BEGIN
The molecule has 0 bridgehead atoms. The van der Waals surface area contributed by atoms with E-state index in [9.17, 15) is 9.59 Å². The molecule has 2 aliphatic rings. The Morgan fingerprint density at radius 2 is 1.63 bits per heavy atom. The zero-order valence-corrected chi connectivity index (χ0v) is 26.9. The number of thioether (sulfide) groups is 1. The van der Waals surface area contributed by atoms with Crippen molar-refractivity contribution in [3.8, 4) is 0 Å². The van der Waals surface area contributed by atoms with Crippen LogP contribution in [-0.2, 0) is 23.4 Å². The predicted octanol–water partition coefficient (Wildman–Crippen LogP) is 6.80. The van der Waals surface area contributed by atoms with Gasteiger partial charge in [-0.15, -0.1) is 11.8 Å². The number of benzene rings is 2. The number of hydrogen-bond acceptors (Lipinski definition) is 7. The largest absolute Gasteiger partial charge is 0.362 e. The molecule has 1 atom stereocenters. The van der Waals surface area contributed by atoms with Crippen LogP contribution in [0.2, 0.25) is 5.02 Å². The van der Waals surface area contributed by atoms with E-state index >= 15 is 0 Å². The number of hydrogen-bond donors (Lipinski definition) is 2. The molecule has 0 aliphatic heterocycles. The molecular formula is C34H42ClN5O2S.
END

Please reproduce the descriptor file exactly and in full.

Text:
The molecule has 0 bridgehead atoms. The van der Waals surface area contributed by atoms with E-state index in [9.17, 15) is 9.59 Å². The molecule has 2 aliphatic rings. The Morgan fingerprint density at radius 2 is 1.63 bits per heavy atom. The zero-order valence-corrected chi connectivity index (χ0v) is 26.9. The number of thioether (sulfide) groups is 1. The van der Waals surface area contributed by atoms with Crippen molar-refractivity contribution in [3.8, 4) is 0 Å². The van der Waals surface area contributed by atoms with Crippen LogP contribution in [-0.2, 0) is 23.4 Å². The predicted octanol–water partition coefficient (Wildman–Crippen LogP) is 6.80. The van der Waals surface area contributed by atoms with Gasteiger partial charge in [-0.15, -0.1) is 11.8 Å². The number of benzene rings is 2. The number of hydrogen-bond acceptors (Lipinski definition) is 7. The largest absolute Gasteiger partial charge is 0.362 e. The molecule has 1 atom stereocenters. The van der Waals surface area contributed by atoms with Crippen LogP contribution in [0.2, 0.25) is 5.02 Å². The van der Waals surface area contributed by atoms with E-state index >= 15 is 0 Å². The number of hydrogen-bond donors (Lipinski definition) is 2. The molecule has 0 aliphatic heterocycles. The molecular formula is C34H42ClN5O2S.